When my friends arrived- some were above, some below- I told them, I was hurt bad, get help fast.  I told them to order the Life Flight helicopter- I didn’t think I could stay conscious.  I was worried about the many complications of femur injury involving damage to the artery.  I knew if I went unconscious I probably would not come back out due to internal injuries.  I was an EMT for ten years and a professional ski patrol, but rarely dealt with trauma at this level.  I could feel and move my toes and ankle, but the excruciating pain told me I had severe problems.  The impact accident was typical to femur injury.  I wanted to make sure it was not compound and checked for blood.  Back pain began to appear, so I could not be moved.  They did their best to stabilize me and remove my skis.  Somebody called for help to the county, but since we were so close to Mt. Hood Meadows the decision was made to ask for Ski Patrol assistance.  I believe it took some explaining, but within minutes decisions were made and rescue was on its way.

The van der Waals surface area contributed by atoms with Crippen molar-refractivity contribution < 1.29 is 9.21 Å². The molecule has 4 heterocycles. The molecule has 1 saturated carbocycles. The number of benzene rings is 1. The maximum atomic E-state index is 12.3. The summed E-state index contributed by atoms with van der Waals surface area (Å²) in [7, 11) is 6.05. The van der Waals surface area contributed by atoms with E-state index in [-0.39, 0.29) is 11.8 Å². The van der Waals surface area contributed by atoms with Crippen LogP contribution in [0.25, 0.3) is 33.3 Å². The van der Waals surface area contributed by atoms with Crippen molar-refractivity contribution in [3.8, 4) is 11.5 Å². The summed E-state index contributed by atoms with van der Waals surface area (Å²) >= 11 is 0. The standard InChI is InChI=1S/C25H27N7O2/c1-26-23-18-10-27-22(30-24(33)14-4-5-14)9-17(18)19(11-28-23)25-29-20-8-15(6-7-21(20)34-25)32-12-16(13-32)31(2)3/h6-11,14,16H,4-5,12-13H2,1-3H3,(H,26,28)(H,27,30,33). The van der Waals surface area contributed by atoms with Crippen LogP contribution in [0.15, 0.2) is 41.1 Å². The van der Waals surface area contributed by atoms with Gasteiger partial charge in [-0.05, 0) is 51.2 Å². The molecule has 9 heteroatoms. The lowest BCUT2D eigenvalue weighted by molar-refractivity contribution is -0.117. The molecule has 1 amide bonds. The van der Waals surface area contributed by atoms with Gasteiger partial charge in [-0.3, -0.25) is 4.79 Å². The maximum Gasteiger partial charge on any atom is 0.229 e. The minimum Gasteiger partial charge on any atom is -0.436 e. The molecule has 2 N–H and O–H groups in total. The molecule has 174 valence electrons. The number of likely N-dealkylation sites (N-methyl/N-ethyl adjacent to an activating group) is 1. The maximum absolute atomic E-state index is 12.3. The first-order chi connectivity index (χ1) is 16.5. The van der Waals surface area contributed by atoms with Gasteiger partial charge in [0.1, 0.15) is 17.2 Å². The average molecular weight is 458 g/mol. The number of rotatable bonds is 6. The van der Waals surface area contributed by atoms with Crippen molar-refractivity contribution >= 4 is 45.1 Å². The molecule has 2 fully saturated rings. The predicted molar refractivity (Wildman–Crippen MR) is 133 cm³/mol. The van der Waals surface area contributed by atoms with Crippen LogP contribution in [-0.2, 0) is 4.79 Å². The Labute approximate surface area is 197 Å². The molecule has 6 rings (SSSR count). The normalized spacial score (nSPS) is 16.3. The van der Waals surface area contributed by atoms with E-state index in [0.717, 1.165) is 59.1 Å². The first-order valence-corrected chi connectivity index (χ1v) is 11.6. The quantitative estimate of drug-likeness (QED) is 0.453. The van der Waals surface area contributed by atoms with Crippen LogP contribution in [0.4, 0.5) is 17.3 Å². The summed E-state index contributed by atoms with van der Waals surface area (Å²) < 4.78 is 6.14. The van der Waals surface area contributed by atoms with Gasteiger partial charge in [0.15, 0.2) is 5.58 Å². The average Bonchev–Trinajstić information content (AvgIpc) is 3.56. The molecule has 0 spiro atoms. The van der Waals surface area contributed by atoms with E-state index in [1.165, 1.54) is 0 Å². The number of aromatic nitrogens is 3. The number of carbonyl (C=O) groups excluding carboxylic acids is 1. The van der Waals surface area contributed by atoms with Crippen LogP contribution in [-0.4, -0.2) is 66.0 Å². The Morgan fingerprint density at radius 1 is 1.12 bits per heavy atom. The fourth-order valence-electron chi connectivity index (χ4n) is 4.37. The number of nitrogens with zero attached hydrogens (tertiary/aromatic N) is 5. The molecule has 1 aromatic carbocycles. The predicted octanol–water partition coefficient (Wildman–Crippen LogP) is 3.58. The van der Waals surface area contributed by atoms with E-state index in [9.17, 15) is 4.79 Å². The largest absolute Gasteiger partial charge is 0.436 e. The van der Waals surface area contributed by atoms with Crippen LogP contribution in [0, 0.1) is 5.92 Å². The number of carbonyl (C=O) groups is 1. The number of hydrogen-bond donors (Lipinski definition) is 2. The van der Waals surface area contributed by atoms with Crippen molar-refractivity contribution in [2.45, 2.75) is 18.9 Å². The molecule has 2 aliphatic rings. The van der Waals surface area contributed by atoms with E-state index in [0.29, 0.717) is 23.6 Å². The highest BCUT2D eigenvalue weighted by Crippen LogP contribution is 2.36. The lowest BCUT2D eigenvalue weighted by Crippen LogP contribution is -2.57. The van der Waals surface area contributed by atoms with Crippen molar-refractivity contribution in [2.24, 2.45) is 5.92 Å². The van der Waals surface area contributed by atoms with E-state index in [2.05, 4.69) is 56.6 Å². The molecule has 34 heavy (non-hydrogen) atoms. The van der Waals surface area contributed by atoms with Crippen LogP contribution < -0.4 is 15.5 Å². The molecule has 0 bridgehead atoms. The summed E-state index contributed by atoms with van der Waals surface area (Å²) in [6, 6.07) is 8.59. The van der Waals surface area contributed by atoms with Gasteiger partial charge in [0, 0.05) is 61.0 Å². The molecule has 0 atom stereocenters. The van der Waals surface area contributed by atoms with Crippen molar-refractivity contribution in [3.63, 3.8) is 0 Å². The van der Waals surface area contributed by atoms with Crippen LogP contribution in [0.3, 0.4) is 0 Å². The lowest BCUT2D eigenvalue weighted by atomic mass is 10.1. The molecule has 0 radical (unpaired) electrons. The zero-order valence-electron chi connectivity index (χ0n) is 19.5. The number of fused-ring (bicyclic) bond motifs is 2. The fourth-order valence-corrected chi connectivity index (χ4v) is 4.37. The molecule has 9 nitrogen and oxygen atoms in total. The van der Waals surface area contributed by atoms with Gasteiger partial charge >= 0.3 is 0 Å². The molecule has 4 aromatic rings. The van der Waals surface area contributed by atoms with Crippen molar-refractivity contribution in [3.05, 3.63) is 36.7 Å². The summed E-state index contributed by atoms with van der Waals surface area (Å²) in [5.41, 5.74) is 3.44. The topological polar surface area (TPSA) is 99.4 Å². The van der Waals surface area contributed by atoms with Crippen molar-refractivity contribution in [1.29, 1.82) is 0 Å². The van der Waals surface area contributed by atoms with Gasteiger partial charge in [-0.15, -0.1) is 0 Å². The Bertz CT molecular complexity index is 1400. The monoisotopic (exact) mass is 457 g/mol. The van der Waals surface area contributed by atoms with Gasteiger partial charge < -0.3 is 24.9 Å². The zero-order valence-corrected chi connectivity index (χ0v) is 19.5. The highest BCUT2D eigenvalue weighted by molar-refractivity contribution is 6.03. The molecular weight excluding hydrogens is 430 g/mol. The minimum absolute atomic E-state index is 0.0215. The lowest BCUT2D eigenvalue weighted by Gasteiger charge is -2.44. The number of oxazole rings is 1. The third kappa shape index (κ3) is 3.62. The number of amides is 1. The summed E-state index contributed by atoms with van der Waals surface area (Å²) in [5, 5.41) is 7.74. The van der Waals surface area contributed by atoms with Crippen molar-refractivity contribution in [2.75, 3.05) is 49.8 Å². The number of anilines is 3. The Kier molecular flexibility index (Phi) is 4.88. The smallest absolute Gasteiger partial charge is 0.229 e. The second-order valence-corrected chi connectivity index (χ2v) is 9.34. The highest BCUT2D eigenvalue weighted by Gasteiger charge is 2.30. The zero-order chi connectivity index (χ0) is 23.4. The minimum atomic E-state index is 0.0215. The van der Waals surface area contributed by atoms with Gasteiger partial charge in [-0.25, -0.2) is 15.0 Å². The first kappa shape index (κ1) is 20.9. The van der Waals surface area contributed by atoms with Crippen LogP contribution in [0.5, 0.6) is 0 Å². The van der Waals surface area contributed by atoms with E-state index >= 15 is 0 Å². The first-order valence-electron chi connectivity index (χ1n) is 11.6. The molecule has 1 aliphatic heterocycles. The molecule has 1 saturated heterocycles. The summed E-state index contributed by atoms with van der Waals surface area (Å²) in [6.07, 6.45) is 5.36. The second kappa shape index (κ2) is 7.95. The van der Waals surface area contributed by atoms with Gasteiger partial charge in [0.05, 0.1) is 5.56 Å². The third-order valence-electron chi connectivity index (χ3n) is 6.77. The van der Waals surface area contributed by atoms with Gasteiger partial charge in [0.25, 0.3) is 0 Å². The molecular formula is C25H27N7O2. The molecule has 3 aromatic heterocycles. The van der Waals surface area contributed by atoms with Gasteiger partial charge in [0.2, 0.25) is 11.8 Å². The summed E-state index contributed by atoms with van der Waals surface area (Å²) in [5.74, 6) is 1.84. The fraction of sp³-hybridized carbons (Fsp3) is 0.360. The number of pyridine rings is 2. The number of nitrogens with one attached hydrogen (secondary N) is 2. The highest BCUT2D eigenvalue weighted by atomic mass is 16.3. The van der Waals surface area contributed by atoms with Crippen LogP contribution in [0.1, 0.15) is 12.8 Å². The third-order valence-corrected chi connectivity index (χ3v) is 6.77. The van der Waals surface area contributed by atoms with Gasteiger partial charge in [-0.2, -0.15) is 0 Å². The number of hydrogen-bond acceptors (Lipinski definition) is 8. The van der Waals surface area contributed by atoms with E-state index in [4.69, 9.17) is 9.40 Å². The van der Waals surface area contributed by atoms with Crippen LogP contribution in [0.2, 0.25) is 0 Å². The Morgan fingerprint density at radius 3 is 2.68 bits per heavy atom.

There was no direct access to the location without carrying the sled across a ridge and down into the canyon.  The first Ski Patrol hit some bad snow coming towards me, lost a ski, but stayed on his feet recovering his ski well below.  Two other patrols with the sled were approaching much slower and brought over the backboard.  As they assessed my injuries, I was amazed how clear headed (I thought) I remained, but I reminded them how bad I was sure I was, and how quick it could change- please get a helicopter.  The route out involved 3,000 vertical feet over several miles.  The ski patrol administered oxygen, but it was a long way from the advanced life support I could need at any second.

I have known many of the Mt. Hood Meadows Ski Patrol in the thirty years since I patrolled there.  Many of these guys could have been my kids.  I could see, as charged as they were, the concern they had for the logistics of this rescue.  I kept reassuring them, get the helicopter and find a landing zone.  There was at least one possibility.  Hiking back up was not realistic.  Skiing out would involve crossing a melting snow bridge over the river, we were nervous doing one at a time at speed, much less several guys lugging a sled and body across slowly.